Molecular breast imaging added to screening mammography in cancer detection for dense breasts

New Breast Exam Nearly Quadruples Detection of Invasive Breast Cancers in Women with Dense Breast Tissue

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A new breast imaging technique pioneered at Mayo Clinic nearly quadruples detection rates of invasive breast cancers in women with dense breast tissue, according to the results of a major study published this week in the American Journal of Roentgenology.

Study Abstract

OBJECTIVE
The purpose of this study was to assess the diagnostic performance of supplemental screening molecular breast imaging (MBI) in women with mammographically dense breasts after system modifications to permit radiation dose reduction.

SUBJECTS AND METHODS
A total of 1651 asymptomatic women with mammographically dense breasts on prior mammography underwent screening mammography and adjunct MBI performed with 300-MBq 99mTc-sestamibi and a direct-conversion (cadmium zinc telluride) gamma camera, both interpreted independently. The cancer detection rate, sensitivity, specificity, and positive predictive value of biopsies performed (PPV3) were determined.

RESULTS
In 1585 participants with a complete reference standard, 21 were diagnosed with cancer: two detected by mammography only, 14 by MBI only, three by both modalities, and two by neither. Of 14 participants with cancers detected only by MBI, 11 had invasive disease (median size, 0.9 cm; range, 0.5–4.1 cm). Nine of 11 (82%) were node negative, and two had bilateral cancers. With the addition of MBI to mammography, the overall cancer detection rate (per 1000 screened) increased from 3.2 to 12.0 (p < 0.001) (supplemental yield 8.8). The invasive cancer detection rate increased from 1.9 to 8.8 (p < 0.001) (supplemental yield 6.9), a relative increase of 363%, while the change in DCIS detection was not statistically significant (from 1.3 to 3.2, p =0.250). For mammography alone, sensitivity was 24%; specificity, 89%; and PPV3, 25%. For the combination, sensitivity was 91% (p < 0.001); specificity, 83% (p < 0.001); and PPV3, 28% (p = 0.70). The recall rate increased from 11.0% with mammography alone to 17.6% (p < 0.001) for the combination; the biopsy rate increased from 1.3% for mammography alone to 4.2% (p < 0.001).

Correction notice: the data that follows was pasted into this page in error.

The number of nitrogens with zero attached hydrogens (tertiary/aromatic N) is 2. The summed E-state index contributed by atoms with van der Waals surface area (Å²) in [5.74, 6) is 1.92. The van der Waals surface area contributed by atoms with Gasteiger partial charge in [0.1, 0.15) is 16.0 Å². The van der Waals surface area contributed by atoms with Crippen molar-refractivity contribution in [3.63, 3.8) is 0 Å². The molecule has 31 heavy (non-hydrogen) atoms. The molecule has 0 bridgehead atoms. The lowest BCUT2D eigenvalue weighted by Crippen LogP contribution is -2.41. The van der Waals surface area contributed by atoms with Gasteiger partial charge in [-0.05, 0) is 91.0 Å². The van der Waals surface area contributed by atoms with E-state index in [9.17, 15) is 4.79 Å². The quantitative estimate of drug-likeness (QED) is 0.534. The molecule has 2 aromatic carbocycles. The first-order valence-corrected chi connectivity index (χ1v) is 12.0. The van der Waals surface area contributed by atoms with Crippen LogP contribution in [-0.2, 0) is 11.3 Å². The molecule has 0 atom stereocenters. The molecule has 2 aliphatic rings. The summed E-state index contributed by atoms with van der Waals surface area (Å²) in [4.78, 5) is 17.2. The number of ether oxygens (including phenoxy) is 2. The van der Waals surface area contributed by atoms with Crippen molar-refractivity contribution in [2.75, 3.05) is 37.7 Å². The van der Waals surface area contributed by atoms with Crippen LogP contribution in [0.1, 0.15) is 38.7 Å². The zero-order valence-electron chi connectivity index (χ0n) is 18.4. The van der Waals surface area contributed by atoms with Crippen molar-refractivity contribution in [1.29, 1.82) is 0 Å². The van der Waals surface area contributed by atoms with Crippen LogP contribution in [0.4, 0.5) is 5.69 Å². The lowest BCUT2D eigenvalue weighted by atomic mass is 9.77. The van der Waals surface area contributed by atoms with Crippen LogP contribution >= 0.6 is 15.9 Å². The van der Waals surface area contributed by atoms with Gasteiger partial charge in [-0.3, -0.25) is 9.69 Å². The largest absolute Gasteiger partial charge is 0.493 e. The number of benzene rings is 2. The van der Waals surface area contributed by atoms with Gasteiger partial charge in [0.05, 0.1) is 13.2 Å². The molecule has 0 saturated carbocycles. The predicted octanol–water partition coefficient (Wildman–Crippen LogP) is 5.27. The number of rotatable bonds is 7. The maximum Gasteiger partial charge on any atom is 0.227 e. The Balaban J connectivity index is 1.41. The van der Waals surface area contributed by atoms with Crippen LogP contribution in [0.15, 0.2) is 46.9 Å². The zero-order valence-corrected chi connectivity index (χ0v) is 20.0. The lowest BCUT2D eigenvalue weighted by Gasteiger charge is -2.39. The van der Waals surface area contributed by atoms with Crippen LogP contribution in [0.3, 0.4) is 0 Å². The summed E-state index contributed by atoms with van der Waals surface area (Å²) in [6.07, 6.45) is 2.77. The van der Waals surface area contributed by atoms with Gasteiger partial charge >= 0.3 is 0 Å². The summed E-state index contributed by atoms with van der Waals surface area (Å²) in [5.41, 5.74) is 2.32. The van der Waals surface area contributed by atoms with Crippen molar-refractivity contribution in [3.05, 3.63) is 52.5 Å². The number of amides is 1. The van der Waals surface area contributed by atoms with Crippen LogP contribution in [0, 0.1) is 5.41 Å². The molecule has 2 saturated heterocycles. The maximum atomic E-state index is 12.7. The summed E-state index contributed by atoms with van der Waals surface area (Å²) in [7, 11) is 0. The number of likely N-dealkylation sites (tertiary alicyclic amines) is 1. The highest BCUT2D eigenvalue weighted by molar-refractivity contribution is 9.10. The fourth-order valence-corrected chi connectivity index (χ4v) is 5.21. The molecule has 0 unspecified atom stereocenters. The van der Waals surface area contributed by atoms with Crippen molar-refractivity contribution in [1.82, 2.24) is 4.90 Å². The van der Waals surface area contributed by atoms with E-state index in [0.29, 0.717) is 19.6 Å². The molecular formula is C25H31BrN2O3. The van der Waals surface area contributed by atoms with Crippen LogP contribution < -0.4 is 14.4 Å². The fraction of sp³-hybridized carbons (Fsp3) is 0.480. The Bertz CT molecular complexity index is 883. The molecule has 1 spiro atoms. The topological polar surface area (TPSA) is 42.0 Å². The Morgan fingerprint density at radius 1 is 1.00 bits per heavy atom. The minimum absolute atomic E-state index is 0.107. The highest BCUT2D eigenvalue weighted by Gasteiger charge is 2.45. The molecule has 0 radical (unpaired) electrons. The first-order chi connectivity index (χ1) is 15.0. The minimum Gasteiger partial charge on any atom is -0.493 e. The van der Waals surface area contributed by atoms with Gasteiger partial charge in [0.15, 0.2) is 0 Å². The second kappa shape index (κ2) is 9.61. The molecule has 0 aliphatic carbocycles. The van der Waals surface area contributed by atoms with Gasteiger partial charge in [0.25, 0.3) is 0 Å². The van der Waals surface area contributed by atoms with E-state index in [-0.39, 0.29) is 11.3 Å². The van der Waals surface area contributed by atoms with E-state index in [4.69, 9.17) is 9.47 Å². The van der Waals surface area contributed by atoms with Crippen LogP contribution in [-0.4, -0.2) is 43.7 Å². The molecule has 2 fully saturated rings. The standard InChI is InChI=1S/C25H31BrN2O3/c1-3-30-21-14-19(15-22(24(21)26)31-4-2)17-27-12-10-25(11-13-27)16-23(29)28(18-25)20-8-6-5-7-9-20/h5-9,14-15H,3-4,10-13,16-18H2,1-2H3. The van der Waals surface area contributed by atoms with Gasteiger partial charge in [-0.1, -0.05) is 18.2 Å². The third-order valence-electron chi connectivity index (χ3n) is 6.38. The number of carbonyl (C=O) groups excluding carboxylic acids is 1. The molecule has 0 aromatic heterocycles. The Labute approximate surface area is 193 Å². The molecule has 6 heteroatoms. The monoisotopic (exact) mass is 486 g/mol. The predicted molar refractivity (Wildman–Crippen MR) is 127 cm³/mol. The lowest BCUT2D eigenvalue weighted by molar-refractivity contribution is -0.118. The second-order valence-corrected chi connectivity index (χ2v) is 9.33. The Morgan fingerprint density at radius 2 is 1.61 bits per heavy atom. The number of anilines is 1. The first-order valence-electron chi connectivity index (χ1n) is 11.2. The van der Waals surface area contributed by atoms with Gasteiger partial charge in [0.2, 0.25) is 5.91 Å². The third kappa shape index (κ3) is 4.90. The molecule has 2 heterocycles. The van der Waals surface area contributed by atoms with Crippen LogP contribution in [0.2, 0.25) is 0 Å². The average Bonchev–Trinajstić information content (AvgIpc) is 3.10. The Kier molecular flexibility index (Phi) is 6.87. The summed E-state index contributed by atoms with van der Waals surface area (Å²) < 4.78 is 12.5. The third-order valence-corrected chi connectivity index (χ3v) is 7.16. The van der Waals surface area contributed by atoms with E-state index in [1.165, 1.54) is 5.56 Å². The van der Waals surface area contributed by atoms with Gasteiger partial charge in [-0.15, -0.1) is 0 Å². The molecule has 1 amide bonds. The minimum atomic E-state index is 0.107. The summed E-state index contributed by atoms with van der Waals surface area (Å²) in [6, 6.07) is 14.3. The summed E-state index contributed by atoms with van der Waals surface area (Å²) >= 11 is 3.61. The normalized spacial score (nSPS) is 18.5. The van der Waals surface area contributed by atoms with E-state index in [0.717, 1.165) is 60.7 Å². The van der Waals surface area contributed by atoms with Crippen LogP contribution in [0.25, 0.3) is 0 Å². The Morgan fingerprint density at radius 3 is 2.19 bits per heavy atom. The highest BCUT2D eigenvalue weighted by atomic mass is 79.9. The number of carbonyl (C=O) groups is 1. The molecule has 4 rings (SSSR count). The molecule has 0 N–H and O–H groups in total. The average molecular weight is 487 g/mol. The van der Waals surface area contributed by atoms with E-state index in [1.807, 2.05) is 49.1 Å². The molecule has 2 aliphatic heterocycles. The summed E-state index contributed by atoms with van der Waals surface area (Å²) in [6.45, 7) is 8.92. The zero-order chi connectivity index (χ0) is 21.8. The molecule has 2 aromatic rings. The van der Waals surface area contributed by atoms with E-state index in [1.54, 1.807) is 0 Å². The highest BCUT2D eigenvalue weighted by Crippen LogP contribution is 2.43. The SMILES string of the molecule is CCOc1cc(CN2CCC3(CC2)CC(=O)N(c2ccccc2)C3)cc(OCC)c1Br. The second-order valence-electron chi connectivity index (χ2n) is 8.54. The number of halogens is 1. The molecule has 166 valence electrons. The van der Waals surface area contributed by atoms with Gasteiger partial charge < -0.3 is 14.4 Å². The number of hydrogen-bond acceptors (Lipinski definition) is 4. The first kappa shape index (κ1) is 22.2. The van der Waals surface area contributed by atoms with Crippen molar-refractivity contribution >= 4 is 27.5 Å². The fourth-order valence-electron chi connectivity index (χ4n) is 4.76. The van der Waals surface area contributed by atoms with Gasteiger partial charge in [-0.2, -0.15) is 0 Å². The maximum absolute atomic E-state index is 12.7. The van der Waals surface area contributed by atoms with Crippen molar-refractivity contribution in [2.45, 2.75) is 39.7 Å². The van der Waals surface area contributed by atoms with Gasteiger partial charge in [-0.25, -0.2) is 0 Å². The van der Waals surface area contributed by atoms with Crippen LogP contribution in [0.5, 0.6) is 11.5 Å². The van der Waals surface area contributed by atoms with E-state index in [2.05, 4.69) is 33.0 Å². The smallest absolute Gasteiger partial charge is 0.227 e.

CONCLUSION
When added to screening mammography, MBI performed using a radiopharmaceutical activity acceptable for screening (effective dose 2.4 mSv) yielded a supplemental cancer detection rate of 8.8 per 1000 women with mammographically dense breasts.

Sources and more information

  • Molecular Breast Imaging at Reduced Radiation Dose for Supplemental Screening in Mammographically Dense Breasts, American Journal of Roentgenology, AJR.14.13357, February 2015, Volume 204, Number 2.
  • New Breast Exam Nearly Quadruples Detection of Invasive Breast Cancers in Women with Dense Breast Tissue, mayoclinic, January 23, 2015.

Author: DES Daughter

Activist, blogger and social media addict committed to shedding light on a global health scandal and dedicated to raise DES awareness.

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